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Bebop Spoken There

Camila Meza: "Some tonalities or chords are colors to me: G major is blue, D major is orange and B minor is totally yellow." - (DownBeat July 2019)

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Today Monday June 17

Afternoon

Jazz

Jazz in the Afternoon - Cullercoats Crescent Club, 1 Hudleston, Cullercoats NE30 4QS. Tel: 0191 253 0242. 1:00pm. Free.

Evening

Tenement Jazz Band - Prohibition Bar, Pink Lane, Newcastle NE1 5DW. 8:30pm (doors). Free (donations).

To the best of our knowledge, details of the above events are correct but may be subject to alteration.

Monday, October 12, 2015

Glasshopper/Triptych @ the Bridge Hotel, Newcastle - Oct. 11

Glasshopper – Jonathan Chung (Ten Sax); James Kitchman (Guitar); Corrie Dick (Drums).
(Review/photos by Ken Drew) 
Second Sunday of the month means it’s Splinter at The Bridge – Two distinct sets, one by a locally-based group and one by an up and coming group from further afield. 
With band members hailing initially from Scotland and Hexham, the young London-based trio arrived at The Bridge as part of a short UK tour celebrating the release of their debut EP ‘Glasshopper’.  The band is a relatively new and exciting instrumental trio, born out of a love for melody and improvisation. Led by saxophonist Jonathan Chung, the trio thrives on the equally creative minds of guitarist James Kitchman and drummer Corrie Dick.  Chung is developing an increasing recognition for both his inspired improvising and his melodic writing. Always with improvisation at the heart of the performance, the band plays as one to reveal the story of each piece, taking the audience on wayward imaginary journeys.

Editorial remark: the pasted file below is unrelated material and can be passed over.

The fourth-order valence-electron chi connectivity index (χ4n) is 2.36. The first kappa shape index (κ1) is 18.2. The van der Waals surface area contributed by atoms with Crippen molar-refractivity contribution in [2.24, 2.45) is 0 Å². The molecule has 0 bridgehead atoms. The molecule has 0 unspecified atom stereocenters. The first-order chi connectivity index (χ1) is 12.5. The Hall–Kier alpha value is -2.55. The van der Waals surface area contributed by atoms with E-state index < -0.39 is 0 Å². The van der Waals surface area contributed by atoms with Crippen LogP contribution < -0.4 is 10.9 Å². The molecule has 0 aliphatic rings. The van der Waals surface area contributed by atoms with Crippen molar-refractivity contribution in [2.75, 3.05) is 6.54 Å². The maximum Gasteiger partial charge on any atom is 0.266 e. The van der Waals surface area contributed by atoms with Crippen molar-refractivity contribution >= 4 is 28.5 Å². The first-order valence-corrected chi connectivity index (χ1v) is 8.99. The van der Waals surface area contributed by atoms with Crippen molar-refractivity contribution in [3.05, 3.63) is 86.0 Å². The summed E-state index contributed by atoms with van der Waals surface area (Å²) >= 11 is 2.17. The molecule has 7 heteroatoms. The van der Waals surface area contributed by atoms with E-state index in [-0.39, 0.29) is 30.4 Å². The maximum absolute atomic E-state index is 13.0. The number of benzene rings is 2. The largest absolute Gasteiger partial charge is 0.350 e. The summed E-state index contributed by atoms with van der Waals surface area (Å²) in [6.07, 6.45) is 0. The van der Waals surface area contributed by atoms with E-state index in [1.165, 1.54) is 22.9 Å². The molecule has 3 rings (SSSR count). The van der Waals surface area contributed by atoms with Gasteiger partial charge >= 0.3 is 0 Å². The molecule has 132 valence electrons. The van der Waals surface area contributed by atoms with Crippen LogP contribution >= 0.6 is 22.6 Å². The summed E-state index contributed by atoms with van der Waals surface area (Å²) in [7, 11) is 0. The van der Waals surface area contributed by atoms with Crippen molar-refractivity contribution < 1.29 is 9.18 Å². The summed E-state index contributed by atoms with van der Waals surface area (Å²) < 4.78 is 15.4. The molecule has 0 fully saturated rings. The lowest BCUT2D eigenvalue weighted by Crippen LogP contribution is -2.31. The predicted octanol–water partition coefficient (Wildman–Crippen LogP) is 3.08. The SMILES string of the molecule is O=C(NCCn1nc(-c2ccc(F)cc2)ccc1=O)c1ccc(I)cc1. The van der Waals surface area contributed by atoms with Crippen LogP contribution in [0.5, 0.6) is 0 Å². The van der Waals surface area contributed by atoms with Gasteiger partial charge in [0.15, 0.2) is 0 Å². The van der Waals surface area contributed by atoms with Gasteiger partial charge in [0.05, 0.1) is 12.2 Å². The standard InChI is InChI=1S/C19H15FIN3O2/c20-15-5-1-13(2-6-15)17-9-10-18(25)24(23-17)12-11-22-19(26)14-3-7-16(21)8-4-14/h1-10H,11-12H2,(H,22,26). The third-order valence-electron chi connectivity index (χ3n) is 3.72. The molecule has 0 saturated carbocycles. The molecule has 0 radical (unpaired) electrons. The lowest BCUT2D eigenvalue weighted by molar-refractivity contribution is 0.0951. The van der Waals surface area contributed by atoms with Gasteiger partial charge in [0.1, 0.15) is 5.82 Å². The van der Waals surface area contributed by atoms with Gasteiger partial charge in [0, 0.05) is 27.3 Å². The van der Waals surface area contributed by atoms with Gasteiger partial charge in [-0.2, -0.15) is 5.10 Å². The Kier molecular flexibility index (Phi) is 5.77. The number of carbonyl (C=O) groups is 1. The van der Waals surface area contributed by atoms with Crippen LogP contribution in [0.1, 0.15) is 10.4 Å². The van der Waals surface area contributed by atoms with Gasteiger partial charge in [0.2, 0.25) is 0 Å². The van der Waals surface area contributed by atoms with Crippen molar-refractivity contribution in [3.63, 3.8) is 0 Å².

At The Bridge, the band performed Jonathan’s emotionally-sophisticated compositions, seamlessly weaving from moments of quiet sonic contemplation to emphatic but well placed full-on rock infused power-statements.  Inspiring stuff – and well received by the (quite reasonably sized) audience at The Bridge.
Triptych – Paul Edis (p/clt) Rob Walker (d) Paul Susans(b)
Earlier, Triptych took us on an exploration of styles – each member contributing one or more of their own compositions to the diverse repertoire.  They also included original interpretations of old standards, with what is now a characteristic Edis-style twist on the keys.  Also, a slower-paced and evening-mood piece played on clarinet (PE) – a nice change using a sometimes underappreciated instrument – creating a wonderfully peaceful and sombre atmosphere, and nicely done.
Ken.

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